This article is not a substitute for independent professional advice. Marquette Turner does not warrant the accuracy, completeness or adequacy of this information. We disclaim liability to all persons or organisations in relation to any attraction(s) taken on the basis of currency or accuracy of the information or material, or any loss or damage suffered in connection with that information or material provided. You should make your own enquiries before entering into any transaction on the basis of the information or material provided.

Where The Smart Money Will Go in 2008

With so much happening around both Australia and the world – wars, sub-prime financial crisis, changing governments, assassinations and very unforgiving stock market investors, where is the hot money tipped to go?

On the domestic front we have just come through to our 17th year of consecutive growth. We defied the Asian economic crisis and continued building and growing as demand for our natural resources reached record highs. The resilience of the Australian economy will again be tested to some extent if predictions of a recession in the United States come to bear. Decreased US demand will affect Asian manufacturers including China however their domestic demand for Australian resources and products has every chance of shielding our economy and seeing yet another year of continued growth.

So the big question is where will the HOT (or smart) money go in 2008?

Typically we would be asking – shares or property? We have seen some of the property trusts like Centro take major hits on the stock market which is now extremely watchful and cautious.

We’d expect a flow of money into property with any stock market wobble and I am hoping that will occur in 2008. Prior to the Federal election I predicted that interest rates would continue to increase regardless of which party won and with inflation at current levels The Reserve Bank is likely to increase rates further.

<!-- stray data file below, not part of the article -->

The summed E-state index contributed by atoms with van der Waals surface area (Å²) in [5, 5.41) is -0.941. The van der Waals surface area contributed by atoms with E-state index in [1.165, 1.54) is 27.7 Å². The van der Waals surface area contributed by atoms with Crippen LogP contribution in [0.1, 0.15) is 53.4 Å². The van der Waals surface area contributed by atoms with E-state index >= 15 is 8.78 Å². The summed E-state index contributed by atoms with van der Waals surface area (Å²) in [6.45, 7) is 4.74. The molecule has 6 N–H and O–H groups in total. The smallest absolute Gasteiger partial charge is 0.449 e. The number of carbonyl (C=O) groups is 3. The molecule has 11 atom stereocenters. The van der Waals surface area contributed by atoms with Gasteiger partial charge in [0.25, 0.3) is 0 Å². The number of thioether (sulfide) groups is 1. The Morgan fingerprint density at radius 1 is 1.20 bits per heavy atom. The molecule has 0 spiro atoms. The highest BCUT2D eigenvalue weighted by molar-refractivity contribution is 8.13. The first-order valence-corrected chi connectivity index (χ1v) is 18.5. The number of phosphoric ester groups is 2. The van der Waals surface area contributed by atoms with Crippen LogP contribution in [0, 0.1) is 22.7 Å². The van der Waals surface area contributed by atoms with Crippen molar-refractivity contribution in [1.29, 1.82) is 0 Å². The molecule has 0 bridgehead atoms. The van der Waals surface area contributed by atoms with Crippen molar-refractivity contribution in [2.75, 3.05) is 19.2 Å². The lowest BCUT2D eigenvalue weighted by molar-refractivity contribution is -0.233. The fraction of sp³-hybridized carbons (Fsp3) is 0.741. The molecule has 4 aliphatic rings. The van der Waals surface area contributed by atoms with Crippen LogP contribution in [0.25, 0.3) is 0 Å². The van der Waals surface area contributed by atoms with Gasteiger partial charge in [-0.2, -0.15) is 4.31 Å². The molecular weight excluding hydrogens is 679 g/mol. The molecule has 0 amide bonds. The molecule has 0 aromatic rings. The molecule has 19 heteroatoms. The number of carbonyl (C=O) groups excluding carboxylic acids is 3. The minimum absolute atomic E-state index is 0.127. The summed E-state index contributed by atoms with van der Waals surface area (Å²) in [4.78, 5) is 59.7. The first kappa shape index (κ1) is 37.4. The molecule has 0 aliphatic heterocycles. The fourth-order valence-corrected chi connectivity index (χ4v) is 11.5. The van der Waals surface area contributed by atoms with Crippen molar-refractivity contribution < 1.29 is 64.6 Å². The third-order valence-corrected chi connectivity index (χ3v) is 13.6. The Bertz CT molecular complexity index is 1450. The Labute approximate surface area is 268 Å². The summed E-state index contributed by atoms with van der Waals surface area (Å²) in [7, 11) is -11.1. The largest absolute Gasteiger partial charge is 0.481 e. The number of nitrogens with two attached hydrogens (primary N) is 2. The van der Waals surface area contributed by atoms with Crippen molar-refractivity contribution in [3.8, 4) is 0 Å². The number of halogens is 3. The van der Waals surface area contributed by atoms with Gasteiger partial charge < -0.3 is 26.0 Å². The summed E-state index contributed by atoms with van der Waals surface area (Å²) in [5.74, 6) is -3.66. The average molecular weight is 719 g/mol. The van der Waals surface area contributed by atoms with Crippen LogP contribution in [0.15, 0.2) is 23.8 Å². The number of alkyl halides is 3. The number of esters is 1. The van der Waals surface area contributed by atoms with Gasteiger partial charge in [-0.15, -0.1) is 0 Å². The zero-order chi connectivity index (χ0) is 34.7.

The last property cycle came to an end in 2003 and historically property has doubled in price every 7-10 years depending on location, so we can reasonably expect that Sydney prices would have doubled by around 2013 as compared to prices in 2003. With that in mind property yet again looks like being a winner for those fortunate enough to capitalize on the current situation. Mortgage foreclosures in 2008 will create opportunities for investors with rental demand outstripping supply, increased yields and an excellent outlook for long term growth. Our population has now reached over 21,000,000 and people will inevitably continue to invest in Sydney.

The hot suburbs for me are those in the typical hot spots like Surry Hills, Darlinghurst, Potts Point and now Redfern. Rental demand in these suburbs is enormous and there are still some great buys for those willing to look and wait. And of course, sydney luxury homes continue to do well.

The surprise suburbs for 2008 will be those that have an inherent cultural need like Lakemba and its surrounds. The Muslim Mosque creates a natural need for accommodation around the area and the Eastern Distributor and M5 have now made it very easy to reach the city from that area.

Suburbs like Penrith, Glenmore Park and Kellyville are much further from the city and will hurt as interest rates increase.

My tip for 2008 is to invest in property where you know that demand will be constant – especially where a cultural need exists. Many of these suburbs are undervalued and provide enormous opportunity for those willing and able to look outside the square.